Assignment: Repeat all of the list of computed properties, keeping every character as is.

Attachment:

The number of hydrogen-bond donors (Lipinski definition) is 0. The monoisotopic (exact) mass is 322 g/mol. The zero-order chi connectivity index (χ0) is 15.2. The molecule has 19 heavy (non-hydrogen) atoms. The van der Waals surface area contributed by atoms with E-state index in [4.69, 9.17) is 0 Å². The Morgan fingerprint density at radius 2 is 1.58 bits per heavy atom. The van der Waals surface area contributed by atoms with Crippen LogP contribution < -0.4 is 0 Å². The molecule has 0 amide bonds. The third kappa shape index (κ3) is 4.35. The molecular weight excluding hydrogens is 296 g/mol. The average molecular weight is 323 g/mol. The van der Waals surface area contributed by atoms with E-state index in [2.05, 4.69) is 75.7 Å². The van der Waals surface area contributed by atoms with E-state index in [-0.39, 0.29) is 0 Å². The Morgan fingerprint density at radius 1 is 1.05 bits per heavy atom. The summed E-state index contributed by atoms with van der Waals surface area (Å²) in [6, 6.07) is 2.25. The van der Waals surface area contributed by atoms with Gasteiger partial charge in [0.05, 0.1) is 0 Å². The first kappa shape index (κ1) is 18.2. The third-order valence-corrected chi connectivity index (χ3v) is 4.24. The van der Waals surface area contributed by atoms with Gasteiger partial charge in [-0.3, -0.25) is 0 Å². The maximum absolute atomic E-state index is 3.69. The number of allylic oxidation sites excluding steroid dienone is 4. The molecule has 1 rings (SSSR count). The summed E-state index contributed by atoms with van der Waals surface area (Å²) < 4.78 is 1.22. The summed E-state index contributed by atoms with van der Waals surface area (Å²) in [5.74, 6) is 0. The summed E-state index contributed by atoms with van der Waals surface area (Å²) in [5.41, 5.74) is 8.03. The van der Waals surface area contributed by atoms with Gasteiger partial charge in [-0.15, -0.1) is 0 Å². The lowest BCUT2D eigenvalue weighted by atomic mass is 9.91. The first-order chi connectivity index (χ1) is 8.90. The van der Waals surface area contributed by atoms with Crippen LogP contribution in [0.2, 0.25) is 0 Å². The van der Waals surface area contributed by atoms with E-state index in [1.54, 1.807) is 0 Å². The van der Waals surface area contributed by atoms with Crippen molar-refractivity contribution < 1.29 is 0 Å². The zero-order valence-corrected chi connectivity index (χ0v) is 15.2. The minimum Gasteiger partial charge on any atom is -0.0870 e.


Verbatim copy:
The number of hydrogen-bond donors (Lipinski definition) is 0. The monoisotopic (exact) mass is 322 g/mol. The zero-order chi connectivity index (χ0) is 15.2. The molecule has 19 heavy (non-hydrogen) atoms. The van der Waals surface area contributed by atoms with E-state index in [4.69, 9.17) is 0 Å². The Morgan fingerprint density at radius 2 is 1.58 bits per heavy atom. The van der Waals surface area contributed by atoms with Crippen LogP contribution < -0.4 is 0 Å². The molecule has 0 amide bonds. The third kappa shape index (κ3) is 4.35. The molecular weight excluding hydrogens is 296 g/mol. The average molecular weight is 323 g/mol. The van der Waals surface area contributed by atoms with E-state index in [2.05, 4.69) is 75.7 Å². The van der Waals surface area contributed by atoms with E-state index in [-0.39, 0.29) is 0 Å². The Morgan fingerprint density at radius 1 is 1.05 bits per heavy atom. The summed E-state index contributed by atoms with van der Waals surface area (Å²) in [6, 6.07) is 2.25. The van der Waals surface area contributed by atoms with Gasteiger partial charge in [0.05, 0.1) is 0 Å². The first kappa shape index (κ1) is 18.2. The third-order valence-corrected chi connectivity index (χ3v) is 4.24. The van der Waals surface area contributed by atoms with Gasteiger partial charge in [-0.3, -0.25) is 0 Å². The maximum absolute atomic E-state index is 3.69. The number of allylic oxidation sites excluding steroid dienone is 4. The molecule has 1 rings (SSSR count). The summed E-state index contributed by atoms with van der Waals surface area (Å²) < 4.78 is 1.22. The summed E-state index contributed by atoms with van der Waals surface area (Å²) in [5.74, 6) is 0. The summed E-state index contributed by atoms with van der Waals surface area (Å²) in [5.41, 5.74) is 8.03. The van der Waals surface area contributed by atoms with Gasteiger partial charge in [-0.15, -0.1) is 0 Å². The lowest BCUT2D eigenvalue weighted by atomic mass is 9.91. The first-order chi connectivity index (χ1) is 8.90. The van der Waals surface area contributed by atoms with Crippen LogP contribution in [0.2, 0.25) is 0 Å². The van der Waals surface area contributed by atoms with E-state index in [1.54, 1.807) is 0 Å². The van der Waals surface area contributed by atoms with Crippen molar-refractivity contribution < 1.29 is 0 Å². The zero-order valence-corrected chi connectivity index (χ0v) is 15.2. The minimum Gasteiger partial charge on any atom is -0.0870 e.